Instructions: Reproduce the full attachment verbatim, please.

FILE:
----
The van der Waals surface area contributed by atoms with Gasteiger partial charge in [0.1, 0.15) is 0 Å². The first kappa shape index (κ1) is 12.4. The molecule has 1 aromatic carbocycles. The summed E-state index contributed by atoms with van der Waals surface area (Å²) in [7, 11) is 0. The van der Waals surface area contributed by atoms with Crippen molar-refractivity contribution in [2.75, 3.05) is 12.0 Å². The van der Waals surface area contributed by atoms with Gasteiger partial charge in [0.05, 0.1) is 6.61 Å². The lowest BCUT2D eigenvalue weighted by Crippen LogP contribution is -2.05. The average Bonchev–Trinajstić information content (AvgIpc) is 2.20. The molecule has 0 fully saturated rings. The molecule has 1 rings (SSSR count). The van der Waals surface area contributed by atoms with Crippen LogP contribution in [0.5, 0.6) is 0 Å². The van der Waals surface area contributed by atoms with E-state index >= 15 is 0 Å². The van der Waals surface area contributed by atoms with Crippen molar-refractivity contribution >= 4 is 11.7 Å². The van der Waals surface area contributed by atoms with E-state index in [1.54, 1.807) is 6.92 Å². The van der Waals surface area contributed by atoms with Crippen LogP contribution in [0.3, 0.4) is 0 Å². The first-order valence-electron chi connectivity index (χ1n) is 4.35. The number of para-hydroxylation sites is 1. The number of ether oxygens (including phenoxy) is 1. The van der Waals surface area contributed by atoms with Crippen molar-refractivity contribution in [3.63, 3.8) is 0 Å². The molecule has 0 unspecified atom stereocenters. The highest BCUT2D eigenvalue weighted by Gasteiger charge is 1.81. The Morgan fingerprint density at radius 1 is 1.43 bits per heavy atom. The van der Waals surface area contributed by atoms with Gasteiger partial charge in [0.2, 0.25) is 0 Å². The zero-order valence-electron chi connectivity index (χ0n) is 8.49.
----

The van der Waals surface area contributed by atoms with Gasteiger partial charge in [0.1, 0.15) is 0 Å². The first kappa shape index (κ1) is 12.4. The molecule has 1 aromatic carbocycles. The summed E-state index contributed by atoms with van der Waals surface area (Å²) in [7, 11) is 0. The van der Waals surface area contributed by atoms with Crippen molar-refractivity contribution in [2.75, 3.05) is 12.0 Å². The van der Waals surface area contributed by atoms with Gasteiger partial charge in [0.05, 0.1) is 6.61 Å². The lowest BCUT2D eigenvalue weighted by Crippen LogP contribution is -2.05. The average Bonchev–Trinajstić information content (AvgIpc) is 2.20. The molecule has 0 fully saturated rings. The molecule has 1 rings (SSSR count). The van der Waals surface area contributed by atoms with Crippen LogP contribution in [0.5, 0.6) is 0 Å². The van der Waals surface area contributed by atoms with E-state index >= 15 is 0 Å². The van der Waals surface area contributed by atoms with Crippen molar-refractivity contribution >= 4 is 11.7 Å². The van der Waals surface area contributed by atoms with E-state index in [1.54, 1.807) is 6.92 Å². The van der Waals surface area contributed by atoms with Crippen LogP contribution in [0.3, 0.4) is 0 Å². The first-order valence-electron chi connectivity index (χ1n) is 4.35. The number of para-hydroxylation sites is 1. The number of ether oxygens (including phenoxy) is 1. The van der Waals surface area contributed by atoms with Crippen molar-refractivity contribution in [3.63, 3.8) is 0 Å². The molecule has 0 unspecified atom stereocenters. The highest BCUT2D eigenvalue weighted by Gasteiger charge is 1.81. The Morgan fingerprint density at radius 1 is 1.43 bits per heavy atom. The van der Waals surface area contributed by atoms with Gasteiger partial charge in [0.2, 0.25) is 0 Å². The zero-order valence-electron chi connectivity index (χ0n) is 8.49.